From CAD to simulation results
The Qatar University requested Nabtaker’s services to help them tackle a problem with thermal comfort in their building. The temperature in one of their auditoriums was too high, especially during summer and when it was fully occupied. Taking into consideration the maximum capacity of 239 people which was easily reached during class period, they decided to invest in a thermal cooling study and fix the problem.
Their goal was to make sure that the auditorium was comfortable in any situation and season. By using computational fluid dynamics simulation, Jafer Arar—CFD engineer at Nabtaker—was able to measure the thermal comfort profile of this facility and assess how many people would not be comfortable in the auditorium and propose a new design configuration without changing the HVAC system.
For the occupants of such a facility, feeling comfortable impacted their performance. Working or studying in optimal conditions enables people to think better and be more efficient. Hence, thermal comfort contributes not only to well-being but also productivity.
The fact that we could run several simulations in parallel in the cloud with 96 cores using SimScale saved us a huge amount of time in the first stage of this project.
By using CFD, Jafer was able to assess the temperature and velocity inside the auditorium when used in full capacity, as well as the EDT (effective draft temperature), PMV (predicted mean vote) and PPD (predicted percentage dissatisfied) by downloading the results from the SimScale platform and post-processing them with special scripts created in ParaView by the SimScale support team.
With SimScale, Nabtaker simulated two configurations of the auditorium—the original one and a first proposal. The inlets and outlets were extended to avoid backflow and to help in convergence. The fluid flow was considered incompressible and a hex-dominant parametric mesh was selected with multiple types of refinements, resulting in meshes of around 18 million elements. This was expected, considering the fluid domain of such an auditorium.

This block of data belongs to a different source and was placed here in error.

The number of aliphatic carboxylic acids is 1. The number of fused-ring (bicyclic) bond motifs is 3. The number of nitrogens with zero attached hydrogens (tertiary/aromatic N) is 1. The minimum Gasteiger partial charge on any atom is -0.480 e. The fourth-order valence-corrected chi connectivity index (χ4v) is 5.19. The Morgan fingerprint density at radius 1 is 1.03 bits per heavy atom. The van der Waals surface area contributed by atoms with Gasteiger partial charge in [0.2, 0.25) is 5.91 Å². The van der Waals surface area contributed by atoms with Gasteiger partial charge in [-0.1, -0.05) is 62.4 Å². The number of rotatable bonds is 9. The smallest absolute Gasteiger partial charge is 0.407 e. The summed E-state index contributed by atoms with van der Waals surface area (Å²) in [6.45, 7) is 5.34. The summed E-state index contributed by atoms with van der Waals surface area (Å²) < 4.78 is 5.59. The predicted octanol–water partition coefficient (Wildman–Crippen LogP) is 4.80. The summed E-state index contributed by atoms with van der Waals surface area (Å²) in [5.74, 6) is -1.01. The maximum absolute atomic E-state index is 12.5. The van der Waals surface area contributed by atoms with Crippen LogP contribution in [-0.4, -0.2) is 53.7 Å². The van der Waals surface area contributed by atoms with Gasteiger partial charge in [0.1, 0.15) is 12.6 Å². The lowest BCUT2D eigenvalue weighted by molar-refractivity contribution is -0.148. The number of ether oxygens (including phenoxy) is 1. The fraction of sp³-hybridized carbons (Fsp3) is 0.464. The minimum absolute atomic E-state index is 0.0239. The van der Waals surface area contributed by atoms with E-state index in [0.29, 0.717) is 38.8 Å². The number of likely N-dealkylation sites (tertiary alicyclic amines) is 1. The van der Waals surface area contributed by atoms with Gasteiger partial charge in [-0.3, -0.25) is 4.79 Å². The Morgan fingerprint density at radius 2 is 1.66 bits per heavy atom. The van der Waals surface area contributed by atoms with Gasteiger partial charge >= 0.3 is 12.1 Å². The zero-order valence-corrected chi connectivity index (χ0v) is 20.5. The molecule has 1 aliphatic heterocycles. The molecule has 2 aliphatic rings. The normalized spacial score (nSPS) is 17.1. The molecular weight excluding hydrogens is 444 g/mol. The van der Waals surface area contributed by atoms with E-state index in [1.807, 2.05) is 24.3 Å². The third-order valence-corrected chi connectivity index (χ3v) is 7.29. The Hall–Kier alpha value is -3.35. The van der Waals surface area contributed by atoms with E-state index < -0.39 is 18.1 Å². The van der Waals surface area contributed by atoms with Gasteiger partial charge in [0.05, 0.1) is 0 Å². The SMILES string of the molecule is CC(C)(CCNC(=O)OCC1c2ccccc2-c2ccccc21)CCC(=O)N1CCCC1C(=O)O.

The main challenge was to assess the thermal comfort around the 239 occupants and see how many of them would be uncomfortable. Based on the simulation results, Nabtaker presented new proposals to their client and then used SimScale for one more round of analyses before concluding the project.
For the first stage of the project, two designs were tested in parallel. With 96 cores, each run took less than 9 hours to complete, significantly reducing the project time. Nabtaker was able to assess the thermal comfort inside the auditorium and create a first proposed new configuration for the Qatar University following the ASHRAE standard.
The CFD simulations performed in the cloud with SimScale gave Nabtaker’s team valuable insights into the thermal comfort of the auditorium. Based on the results, they were able to propose additional design changes to position the inlets and returns of the HVAC system and prepared them for further testing. This was done without the need of actually changing the HVAC system’s energy efficiency.
“SimScale made the visualization of the current thermal comfort conditions inside the Qatar University’s auditorium possible, helping us propose a new design in order to achieve the minimum requirements for acceptable thermal indoor environments. Also, SimScale’s support was essential for this project. The team gave us many hints on how to mesh the geometry and perform the analysis. The close collaboration with the customer success engineers only added value to our project.”
Nabtaker plans to keep using SimScale for future projects due to the affordability of the subscription plan as well as to the fact that they can perform simulations in the cloud with high computational power, which eliminates the need to spend money with hardware. The fact that they can test several designs in parallel is of great value to them as well.
“SimScale makes it possible to run different design approaches in parallel with 96 cores, which would be not possible to be done locally.”